SIERRA: So how does sexual assault impact units on the ground?
MYERS: So you could ask anybody in the military, you know, "What are the most important things for combat effectiveness?" And unit cohesion is chief among them. Which means everybody is watching out for each other, they're on the same page, they're willing to, you know, defend each other under any circumstance. And along those lines, there are also senior leaders in the military who will referred to sexual assault as fratricide, which is basically killing your brother or sister, attacking your brother or sister. And that is, you know, ideally the way that senior leaders want the issue to be looked at, because when women in a unit do not feel safe, you have destroyed the credibility, and the combat effectiveness of that unit because you are supposed to be watching out for each other, and obviously, if you're assaulting each other, it's not watching for each other.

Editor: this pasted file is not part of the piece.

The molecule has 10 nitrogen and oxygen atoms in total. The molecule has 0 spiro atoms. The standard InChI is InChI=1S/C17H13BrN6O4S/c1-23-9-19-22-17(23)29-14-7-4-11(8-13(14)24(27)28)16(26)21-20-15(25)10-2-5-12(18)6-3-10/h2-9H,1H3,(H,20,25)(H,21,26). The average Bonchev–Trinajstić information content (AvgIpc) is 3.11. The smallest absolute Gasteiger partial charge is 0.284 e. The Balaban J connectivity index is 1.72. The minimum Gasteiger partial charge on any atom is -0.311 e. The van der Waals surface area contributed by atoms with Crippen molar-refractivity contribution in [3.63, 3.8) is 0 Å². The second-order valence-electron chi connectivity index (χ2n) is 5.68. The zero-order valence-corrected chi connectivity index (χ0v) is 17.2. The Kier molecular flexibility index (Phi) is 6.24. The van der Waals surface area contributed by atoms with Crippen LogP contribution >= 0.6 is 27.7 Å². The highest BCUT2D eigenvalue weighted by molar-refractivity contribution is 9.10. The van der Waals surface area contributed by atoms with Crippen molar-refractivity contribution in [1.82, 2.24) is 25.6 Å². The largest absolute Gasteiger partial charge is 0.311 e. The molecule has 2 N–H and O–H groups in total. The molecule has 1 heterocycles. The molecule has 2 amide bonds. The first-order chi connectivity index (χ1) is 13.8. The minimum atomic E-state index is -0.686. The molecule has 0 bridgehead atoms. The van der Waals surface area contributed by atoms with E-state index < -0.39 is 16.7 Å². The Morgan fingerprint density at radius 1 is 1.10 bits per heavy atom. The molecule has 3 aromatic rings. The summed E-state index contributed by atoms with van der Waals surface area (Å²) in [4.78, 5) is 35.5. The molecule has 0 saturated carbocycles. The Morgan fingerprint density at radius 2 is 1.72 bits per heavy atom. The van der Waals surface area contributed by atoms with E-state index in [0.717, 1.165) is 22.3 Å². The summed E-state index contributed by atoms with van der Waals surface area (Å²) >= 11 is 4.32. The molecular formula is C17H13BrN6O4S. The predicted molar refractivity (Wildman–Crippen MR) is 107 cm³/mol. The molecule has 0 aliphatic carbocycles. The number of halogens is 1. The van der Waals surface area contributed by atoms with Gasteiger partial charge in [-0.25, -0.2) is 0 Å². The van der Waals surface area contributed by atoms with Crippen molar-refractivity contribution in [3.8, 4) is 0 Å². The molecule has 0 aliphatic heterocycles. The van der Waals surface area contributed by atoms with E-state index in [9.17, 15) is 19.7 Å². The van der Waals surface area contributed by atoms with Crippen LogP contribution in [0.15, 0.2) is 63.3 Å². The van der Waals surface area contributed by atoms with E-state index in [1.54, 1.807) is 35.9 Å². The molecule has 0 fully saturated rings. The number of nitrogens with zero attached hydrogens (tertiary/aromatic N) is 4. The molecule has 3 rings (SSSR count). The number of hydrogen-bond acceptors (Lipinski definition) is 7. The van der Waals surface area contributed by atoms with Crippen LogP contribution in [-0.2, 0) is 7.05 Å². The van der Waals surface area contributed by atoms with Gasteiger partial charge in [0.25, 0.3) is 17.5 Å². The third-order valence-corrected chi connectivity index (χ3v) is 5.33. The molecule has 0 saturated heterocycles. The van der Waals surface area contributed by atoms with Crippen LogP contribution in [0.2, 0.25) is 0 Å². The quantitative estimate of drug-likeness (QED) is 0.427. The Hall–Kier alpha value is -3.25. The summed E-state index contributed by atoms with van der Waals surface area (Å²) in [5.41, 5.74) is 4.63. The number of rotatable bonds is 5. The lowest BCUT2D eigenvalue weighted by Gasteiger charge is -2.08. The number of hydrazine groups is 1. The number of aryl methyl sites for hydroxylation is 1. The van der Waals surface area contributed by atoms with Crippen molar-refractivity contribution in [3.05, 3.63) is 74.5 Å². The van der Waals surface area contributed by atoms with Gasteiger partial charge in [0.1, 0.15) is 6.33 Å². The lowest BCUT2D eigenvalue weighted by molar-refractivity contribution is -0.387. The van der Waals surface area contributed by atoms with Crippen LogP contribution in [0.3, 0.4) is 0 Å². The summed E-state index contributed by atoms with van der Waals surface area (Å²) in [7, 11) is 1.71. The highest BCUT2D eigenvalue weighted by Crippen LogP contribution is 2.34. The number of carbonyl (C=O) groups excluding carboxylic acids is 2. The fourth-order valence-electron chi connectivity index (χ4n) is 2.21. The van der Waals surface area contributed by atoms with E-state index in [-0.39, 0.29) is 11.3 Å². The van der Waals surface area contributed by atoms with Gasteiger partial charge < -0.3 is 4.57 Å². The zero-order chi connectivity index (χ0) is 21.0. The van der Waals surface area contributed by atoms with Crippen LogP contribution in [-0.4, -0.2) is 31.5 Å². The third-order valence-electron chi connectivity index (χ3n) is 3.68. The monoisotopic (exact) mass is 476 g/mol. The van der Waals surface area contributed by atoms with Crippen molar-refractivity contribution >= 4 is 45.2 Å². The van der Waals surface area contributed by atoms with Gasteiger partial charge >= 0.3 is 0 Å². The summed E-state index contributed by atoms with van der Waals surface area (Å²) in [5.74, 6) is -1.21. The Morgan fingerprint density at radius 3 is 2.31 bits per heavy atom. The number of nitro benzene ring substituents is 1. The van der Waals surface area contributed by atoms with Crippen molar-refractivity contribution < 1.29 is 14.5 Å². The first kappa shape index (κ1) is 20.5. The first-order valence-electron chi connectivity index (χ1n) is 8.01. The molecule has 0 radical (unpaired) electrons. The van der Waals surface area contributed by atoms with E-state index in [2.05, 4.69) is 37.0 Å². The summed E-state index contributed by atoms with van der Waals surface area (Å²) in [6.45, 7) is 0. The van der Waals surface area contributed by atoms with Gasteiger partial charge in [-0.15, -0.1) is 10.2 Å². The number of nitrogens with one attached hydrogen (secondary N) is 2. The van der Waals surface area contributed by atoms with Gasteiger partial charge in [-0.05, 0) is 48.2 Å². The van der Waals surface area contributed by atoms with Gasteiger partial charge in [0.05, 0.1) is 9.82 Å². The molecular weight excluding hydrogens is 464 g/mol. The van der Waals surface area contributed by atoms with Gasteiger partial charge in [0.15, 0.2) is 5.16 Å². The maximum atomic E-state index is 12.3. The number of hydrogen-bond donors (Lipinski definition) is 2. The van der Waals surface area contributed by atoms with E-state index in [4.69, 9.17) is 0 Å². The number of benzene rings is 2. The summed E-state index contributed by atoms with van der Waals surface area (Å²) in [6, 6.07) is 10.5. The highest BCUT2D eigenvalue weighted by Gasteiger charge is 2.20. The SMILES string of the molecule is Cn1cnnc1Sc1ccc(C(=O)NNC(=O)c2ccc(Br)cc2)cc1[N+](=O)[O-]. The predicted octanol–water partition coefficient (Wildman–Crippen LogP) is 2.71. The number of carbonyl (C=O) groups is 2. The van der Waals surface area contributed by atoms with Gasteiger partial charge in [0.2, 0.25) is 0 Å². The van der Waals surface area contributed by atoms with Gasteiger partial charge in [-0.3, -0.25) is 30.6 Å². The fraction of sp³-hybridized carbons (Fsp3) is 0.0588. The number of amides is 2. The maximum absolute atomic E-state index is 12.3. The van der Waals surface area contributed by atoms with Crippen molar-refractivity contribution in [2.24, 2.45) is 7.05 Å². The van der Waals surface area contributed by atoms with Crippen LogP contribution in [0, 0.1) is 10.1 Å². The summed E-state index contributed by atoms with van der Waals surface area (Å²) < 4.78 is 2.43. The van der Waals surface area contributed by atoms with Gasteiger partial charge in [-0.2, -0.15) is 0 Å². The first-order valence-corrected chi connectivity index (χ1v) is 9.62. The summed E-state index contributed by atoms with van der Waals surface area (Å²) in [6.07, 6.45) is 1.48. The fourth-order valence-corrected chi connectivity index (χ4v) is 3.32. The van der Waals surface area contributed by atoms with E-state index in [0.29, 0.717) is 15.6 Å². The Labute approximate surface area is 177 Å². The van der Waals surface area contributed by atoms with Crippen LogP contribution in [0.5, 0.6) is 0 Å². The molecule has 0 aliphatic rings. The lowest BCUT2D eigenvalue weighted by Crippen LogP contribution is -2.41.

To truly understand what’s going on here, it’s important to understand the long historical struggle for equality in the military, and the way women’s service roles have changed over time.